Speed of flash memory and other storage has improved quite a bit since the PS1 days—and now some emulators can provide higher-than-native reading speeds when loading a ‘CD’ in a game (e.g. PS Vita's built-in PSPEMU can do this). However, somehow this hasn't affected the speeds of reading or writing a PS1 memory card, in all emulators that I've used. Detecting a memory card is slow, writing it is slow, reading it is slow—even when the game clearly doesn't reload the game world but just reads a few numbers. Considering the minuscule size of PS1 saves by modern standards, they should be read or written in moments.

I'm curious: what limits the speed of PS1 memory cards in emulators?

It vaguely seems like games are doing some low-level electronics with the cards, instead of delegating to the console's API—so the emulator has to preserve the original timings and can't hijack the goings-on with a faster approach. If this is the reason, then how widespread was this method of talking to storage, in those days? And was it carried into the PS2 generation or later on?

  • 2
    This may not be related to the PS1, but these blog posts from the Dolphin emulator team might prove interesting: May 2014, November 2014
    – Nolonar
    Commented Oct 15, 2021 at 13:02
  • @Nolonar Yeah, I've heard of games that straight up don't work properly without ‘very tight cdrom timings’—e.g. F1 Championship Season 2000.
    – aaa
    Commented Oct 15, 2021 at 15:29
  • Even on real hardware, exceeding memory card limitations can cause problems. On my PS2, Tony Hawk's Pro Skater 4 freezes while loading my save if I use a third party 128 MB memory card.
    – Stevoisiak
    Commented Oct 28, 2021 at 18:28

1 Answer 1


It absolutely has everything to do with timing. Keep in mind that though the PS1 was advanced for it's time, it was still pretty basic by today's standards. Both CD read times were fixed as we're memory card write times. This meant that if the developers wanted, there were some operations that could run or start while certain read and write operations were taking place. Devs could start a memory card write and know exactly how many CPU cycles it'd take to finish.

In actuality, there was probably a subsystem that was us was used to write whatever block of RAM holding the data to the memory card. Once the process was finished, an interrupt would be called that basically tells the unit "writing to the memory card, finished!". If the devs knew it specifically took X cycled to complete writing 256 bytes to the memory card RAM, they can use those background cycles to preload a stage or prep RAM data for managing player interaction for whatever comes next in the game.

In general, the PS1 had very tight timing control. Because of that, devs could use it as a "trick" up there sleeves to preload data and make the game feel overall faster. The downside to this trick is that years later, we are stuck having to emulate speeds that to us are slow.

But there is caviat! Apparently Sony partly cracked the code on spending up some of these operations without breaking to many games. I can't speak for the PS3, but there are options to speed up load times within the PS2 for PS1 games. I know there were warnings that the feature may not work with all games, so Sony was aware that it was a use-at-your-own-risk, quality of life feature. To my knowledge, the PS2 did not also integrate faster memory save operations, so they were definitely aware that it was a function they shouldn't change (although maximum write speeds for PS1 might have been part of that decision.)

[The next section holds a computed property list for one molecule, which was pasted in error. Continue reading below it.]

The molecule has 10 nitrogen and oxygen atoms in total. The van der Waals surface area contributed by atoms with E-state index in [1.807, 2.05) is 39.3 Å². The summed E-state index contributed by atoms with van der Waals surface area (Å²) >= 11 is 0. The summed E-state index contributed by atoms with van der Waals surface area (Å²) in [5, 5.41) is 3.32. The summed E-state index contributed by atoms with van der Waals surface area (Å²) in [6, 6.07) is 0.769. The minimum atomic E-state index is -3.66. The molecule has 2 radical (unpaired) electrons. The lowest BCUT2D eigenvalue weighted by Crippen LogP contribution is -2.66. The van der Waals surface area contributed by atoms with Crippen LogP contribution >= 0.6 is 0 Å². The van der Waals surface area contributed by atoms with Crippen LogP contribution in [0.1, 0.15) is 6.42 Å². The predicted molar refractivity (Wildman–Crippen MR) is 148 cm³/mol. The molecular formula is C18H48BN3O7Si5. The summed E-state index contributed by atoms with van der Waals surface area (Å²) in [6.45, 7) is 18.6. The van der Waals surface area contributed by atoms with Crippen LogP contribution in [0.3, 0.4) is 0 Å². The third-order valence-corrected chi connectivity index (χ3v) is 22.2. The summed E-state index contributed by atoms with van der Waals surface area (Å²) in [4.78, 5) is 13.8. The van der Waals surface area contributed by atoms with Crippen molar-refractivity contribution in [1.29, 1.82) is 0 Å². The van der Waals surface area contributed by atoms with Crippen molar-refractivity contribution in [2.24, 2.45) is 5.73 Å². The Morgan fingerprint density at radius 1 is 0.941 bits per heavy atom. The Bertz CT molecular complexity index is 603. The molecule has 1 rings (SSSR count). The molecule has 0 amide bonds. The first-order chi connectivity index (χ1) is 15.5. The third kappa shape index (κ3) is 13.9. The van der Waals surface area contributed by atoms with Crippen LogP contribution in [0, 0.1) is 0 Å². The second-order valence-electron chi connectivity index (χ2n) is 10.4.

It's my guess that the state of PS1 emulation is not where it needs to be to intelligently overcome the possibility of having some games needing specifically timed right behaviors. My gut tells me that if such a feature was implemented in a modern emulator, the devs would want to thoroughly test the function across the hundreds of game sin the library. True, it could be a feature toggled per game and saved in user settings, but my guess is it's just not yet been a priority.

I recommend making something like this a feature request on GitHub wherever any mainline emulator is hosted. I'm sure the devs can give you a more specific answer as to why this is intentionally delayed, and the obstacles involved to overcome the issue in the emulator. However, having it mentioned as a feature that can be set per game and is considered "experimental" might be something they'd try to implement some day.

  • Thanks—it's a good answer that gives at least one possible reason. But, with respect, it doesn't quite seem to be an end-all technical answer. I'll wait for a while to see if anyone comes along with a more detailed explanation, before ticking the checkmark. Good idea to ask emulator authors, though.
    – aaa
    Commented Oct 17, 2021 at 16:53
  • As a grumbling aside: I'm not a big aficionado, but I haven't seen a game that did anything else during the long seconds of saving or loading, at least anything visible. IME it's more of a ‘stop the world’ situation, in the spirit of “I'll show you multitasking... after this floppy finishes writing”. It would be interesting to see a PS1 game utilizing some asynchronous user interface in regard to saving or even loading—would be quite a gaming history curio.
    – aaa
    Commented Oct 17, 2021 at 17:10

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